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Back to February Ed Reporter

Education Reporter
NUMBER 217 THE NEWSPAPER OF EDUCATION RIGHTS FEBRUARY 2004

A-B-C (Anything But Christian)                                     
Schools Embrace Muslim Traditions
Even as Christian traditions have all but disappeared from American public schools, children are being increasingly exposed to Islamic and other faith traditions in the classroom, prompting charges of religious indoctrination.

In many California schools, middle-school students are required to take a three-week course in which students adopt a Muslim name, wear a robe, learn the tenets of Islam and stage their own "jihad." They pray in the name of Allah and chant to Allah, according to ASSIST News Service.

A federal judge on December 10 dismissed a suit by Christian students and their parents who objected to role-playing sessions of a Byron, CA seventh-grade history class that called for students to adopt Muslim names and recite language from prayers. District Judge Phyllis Hamilton held that the activities did not amount to an unconstitutional endorsement of Islam because the purpose was educational, not religious. She noted that California law requires seventh-grade world history courses to include a unit on Islam.

"This is a religious indoctrination," complained Richard Thompson, president and chief counsel of the Thomas More Law Center in Ann Arbor, MI, who represented the plaintiffs. "It shows a double standard, one for the Christians and one for the other religions." (sfgate.com, 12-12-03)

The decision by the same court tat had declared the Pledge of Allegiance unconstitutional provoked an indignant response from the Christian Educators Association International.

"The court did not find the Islamic prayer and worship to be devotional activities, which they unquestionably are," said executive director Finn Laursen. "The contextual meaning of the word devotional here is religious observance or worship."

"Meanwhile, Christian devotional activities are banned in public schools. There is a remarkable double standard at work that reflects a bias against Christianity and a fundamental misinterpretation of the law," he continued.

"Imagine if the students had been required to pray to receive Jesus Christ as their savior, take communion, memorize verses from the Bible, recite the Ten Commandments, pray the Lords prayer, play evangelism games and simulate a revival meeting," Laursen added. The court "is allowing the classroom to be used to teach one faith while banning another."

In Covina, CA, seventh graders fasted in November to celebrate the Muslim holy month of Ramadan in an extra-credit assignment, drinking only water during daylight hours. Outraged by the assignment of religious fasting in a public school, the American Middle-East Christian Association protested outside of Royal Oak Intermediate School. (oregonmag.com, 12-1-03)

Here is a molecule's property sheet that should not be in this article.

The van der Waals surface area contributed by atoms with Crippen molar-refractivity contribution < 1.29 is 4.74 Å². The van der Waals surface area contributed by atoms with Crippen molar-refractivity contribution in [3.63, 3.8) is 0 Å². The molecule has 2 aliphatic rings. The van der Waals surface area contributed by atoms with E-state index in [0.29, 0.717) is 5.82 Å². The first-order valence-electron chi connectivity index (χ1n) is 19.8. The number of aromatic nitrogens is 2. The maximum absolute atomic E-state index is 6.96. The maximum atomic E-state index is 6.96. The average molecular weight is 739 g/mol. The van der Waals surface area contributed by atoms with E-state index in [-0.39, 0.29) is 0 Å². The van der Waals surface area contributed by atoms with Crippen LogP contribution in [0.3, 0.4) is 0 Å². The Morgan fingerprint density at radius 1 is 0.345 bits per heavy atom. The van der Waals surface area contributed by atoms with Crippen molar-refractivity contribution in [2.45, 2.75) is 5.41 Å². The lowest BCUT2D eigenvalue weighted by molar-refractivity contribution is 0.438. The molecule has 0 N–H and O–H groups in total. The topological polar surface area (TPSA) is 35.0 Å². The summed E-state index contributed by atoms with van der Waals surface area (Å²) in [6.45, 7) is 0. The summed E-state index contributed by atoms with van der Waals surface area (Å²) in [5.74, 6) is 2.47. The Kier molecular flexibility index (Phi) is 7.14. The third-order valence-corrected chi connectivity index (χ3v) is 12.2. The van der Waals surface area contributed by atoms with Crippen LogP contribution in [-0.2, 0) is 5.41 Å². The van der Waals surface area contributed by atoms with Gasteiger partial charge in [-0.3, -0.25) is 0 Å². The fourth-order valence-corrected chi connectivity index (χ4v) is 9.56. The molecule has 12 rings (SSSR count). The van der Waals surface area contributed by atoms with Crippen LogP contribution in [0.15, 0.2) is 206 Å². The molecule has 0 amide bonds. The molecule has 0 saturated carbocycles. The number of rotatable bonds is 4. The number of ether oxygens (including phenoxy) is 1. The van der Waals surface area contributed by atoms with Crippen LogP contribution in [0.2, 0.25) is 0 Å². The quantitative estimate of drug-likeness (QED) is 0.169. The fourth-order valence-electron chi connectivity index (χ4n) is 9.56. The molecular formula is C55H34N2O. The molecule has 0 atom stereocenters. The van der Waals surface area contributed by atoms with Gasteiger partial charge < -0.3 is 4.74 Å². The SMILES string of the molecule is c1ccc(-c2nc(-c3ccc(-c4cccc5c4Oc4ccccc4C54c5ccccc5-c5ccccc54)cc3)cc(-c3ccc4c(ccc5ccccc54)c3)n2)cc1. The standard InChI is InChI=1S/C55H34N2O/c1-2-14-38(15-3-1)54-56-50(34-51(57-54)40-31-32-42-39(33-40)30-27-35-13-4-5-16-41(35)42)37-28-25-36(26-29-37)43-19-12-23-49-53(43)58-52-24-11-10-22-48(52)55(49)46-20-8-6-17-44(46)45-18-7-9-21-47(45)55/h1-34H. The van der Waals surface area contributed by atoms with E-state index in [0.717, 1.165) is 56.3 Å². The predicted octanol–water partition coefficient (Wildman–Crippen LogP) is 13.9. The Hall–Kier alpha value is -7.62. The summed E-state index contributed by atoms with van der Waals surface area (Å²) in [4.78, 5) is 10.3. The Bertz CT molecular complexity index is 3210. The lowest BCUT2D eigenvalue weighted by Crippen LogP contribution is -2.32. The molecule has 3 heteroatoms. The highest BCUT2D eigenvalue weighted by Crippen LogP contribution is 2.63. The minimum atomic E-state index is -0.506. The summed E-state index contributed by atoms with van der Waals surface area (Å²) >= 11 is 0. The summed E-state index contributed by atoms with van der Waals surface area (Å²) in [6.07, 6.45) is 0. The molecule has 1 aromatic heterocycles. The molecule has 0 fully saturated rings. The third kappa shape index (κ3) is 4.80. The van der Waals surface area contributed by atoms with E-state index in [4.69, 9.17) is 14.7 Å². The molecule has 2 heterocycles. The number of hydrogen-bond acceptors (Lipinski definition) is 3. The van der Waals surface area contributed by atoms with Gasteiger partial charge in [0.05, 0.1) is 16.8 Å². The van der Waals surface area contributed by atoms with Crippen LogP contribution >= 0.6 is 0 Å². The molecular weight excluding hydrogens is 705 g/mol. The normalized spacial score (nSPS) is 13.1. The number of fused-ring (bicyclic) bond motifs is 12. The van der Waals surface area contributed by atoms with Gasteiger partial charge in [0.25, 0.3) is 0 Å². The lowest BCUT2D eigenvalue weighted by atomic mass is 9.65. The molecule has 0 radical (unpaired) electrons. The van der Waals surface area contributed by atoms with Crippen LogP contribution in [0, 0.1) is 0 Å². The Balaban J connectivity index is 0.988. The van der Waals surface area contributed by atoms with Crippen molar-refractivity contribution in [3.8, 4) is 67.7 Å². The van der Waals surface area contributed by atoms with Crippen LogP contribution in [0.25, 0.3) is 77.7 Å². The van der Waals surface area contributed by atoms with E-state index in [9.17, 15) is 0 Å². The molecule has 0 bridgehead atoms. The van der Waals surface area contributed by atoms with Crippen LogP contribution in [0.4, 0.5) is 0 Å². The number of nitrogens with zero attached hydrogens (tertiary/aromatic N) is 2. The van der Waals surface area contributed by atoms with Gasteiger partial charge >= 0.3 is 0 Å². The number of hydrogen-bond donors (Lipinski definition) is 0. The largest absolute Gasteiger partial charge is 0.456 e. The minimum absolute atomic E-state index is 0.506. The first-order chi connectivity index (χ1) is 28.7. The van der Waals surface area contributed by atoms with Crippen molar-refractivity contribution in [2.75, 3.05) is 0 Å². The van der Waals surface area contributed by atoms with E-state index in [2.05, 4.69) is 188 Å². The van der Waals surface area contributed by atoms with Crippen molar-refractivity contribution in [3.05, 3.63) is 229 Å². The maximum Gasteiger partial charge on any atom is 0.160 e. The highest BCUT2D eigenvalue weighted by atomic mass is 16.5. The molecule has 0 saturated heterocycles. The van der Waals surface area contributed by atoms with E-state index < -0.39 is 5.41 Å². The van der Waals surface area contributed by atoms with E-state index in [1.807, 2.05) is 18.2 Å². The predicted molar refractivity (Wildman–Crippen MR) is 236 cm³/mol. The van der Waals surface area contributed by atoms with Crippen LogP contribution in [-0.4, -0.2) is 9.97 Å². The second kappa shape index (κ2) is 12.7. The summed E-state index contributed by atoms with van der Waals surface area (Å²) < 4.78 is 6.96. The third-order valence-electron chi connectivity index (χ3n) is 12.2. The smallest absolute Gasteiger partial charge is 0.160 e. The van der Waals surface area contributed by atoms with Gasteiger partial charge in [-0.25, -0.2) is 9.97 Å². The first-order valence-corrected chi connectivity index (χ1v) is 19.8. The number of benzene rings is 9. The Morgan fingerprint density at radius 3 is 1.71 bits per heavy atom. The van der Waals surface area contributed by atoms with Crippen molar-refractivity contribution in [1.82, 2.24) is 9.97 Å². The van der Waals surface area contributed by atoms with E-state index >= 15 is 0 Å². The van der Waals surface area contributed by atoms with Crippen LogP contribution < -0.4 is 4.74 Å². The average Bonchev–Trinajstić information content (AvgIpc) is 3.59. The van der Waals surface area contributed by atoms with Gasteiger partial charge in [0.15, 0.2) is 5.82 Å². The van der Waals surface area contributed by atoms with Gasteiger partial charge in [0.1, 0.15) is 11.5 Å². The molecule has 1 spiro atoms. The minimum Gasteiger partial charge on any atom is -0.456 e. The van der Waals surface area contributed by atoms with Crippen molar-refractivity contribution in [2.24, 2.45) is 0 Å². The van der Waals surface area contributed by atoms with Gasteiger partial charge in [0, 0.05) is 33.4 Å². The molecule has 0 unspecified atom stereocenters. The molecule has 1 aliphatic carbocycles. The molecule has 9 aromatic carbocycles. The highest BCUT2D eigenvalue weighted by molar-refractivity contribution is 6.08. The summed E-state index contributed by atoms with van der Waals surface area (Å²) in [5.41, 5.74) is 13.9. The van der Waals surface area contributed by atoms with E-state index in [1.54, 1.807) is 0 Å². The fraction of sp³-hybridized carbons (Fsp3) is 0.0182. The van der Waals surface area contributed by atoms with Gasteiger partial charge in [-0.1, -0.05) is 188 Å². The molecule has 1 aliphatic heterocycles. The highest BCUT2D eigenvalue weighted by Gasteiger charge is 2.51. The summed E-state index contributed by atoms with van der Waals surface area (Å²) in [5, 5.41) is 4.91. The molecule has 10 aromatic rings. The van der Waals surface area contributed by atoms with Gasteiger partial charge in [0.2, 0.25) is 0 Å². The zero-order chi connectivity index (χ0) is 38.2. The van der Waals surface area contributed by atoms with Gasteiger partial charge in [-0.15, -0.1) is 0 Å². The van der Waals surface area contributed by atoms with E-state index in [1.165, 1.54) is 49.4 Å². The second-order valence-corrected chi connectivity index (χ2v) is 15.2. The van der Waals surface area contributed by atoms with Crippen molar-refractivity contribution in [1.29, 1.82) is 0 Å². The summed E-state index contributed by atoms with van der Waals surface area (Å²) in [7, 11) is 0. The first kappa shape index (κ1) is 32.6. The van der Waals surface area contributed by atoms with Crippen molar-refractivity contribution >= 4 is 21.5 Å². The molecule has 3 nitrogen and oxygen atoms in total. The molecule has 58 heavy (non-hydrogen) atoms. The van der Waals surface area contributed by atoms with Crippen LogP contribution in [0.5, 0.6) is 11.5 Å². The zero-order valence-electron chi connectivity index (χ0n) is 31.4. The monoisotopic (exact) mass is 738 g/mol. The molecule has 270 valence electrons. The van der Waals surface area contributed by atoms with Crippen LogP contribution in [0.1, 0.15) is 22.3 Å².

Several New Jersey and Michigan school districts with large Muslim populations closed their schools on an Islamic holiday, the Eid-al-Fitr on last November 26 which celebrates the end of Ramadan. (AP story reprinted at newsday.com, 11-14-03)

In December, Christ and Christmas were censored in numerous ways by schools that usually managed to recognize other faith traditions. At Clover Creek Elementary School in Bethel, WA, a music teacher changed the lyrics in a concert carol to omit the possibly offensive word "Christmas." Dale Woods "Carol from an Irish Cabin" contains the line "The harsh wind blows down from the mountains, and blows a white Christmas to me." "Christmas" was changed to "winter." Conservative talk radio station KVI blasted the districts action. (tribnet.com, 12-5-03)

Meanwhile, New York City schools did not allow Christmas Nativity scenes, but did encourage the display of the Jewish menorah during Hanukkah and the Islamic star and crescent during Ramadan, according to the Thomas More Law Center. The public-interest law firm filed a federal civil rights lawsuit on behalf of a New York City family questioning whether public school officials can enforce a policy that shows preference for Judaism and Islam but disfavors Christianity.

Briefs filed by the city school system actually disputed that a Nativity scene depicts a historical event, according to the More Center.

The word "God" was temporarily removed from a song to be performed this spring in a Pleasant Valley, CA school production. Two hundred students are scheduled to sing "God Bless the U.S.A.," a patriotic anthem popularized by Lee Greenwood during the Gulf War. The shows directors decided to use the words "I love the U.S.A." instead. However, the school board president pointed out that that the law does not forbid reference to God. "It was a misguided attempt to be politically correct, and it has been rectified," said Ron Speakman. (VenturaCountyStar.com, 12-4-03)

Allegations of anti-Christian bias surface even at Christian institutions. The student bar association at Gonzaga University, a Jesuit school in Spokane, WA, has refused to recognize a pro-life law caucus because its bylaws stipulate that only Christians may hold leadership positions in the organization. The university administration agrees with the ruling.

"We live in a strange age, indeed, when a Catholic, Jesui university would deny a Christian pro-life group recognition because its religious nature is considered discriminatory," Greg Lukianoff of the Philadelphia-based Foundation for Individual Rights in Education told the Seattle Times (12-21-03). The foundation recently fought Rutgers University for attempting to revoke the group charter of a student Christian group over the same issue. The case was settled last spring in favor of the student group.

The Education Reporter first reported on the Byron, CA unit on Islam in the Feb. 2002 issue.


 
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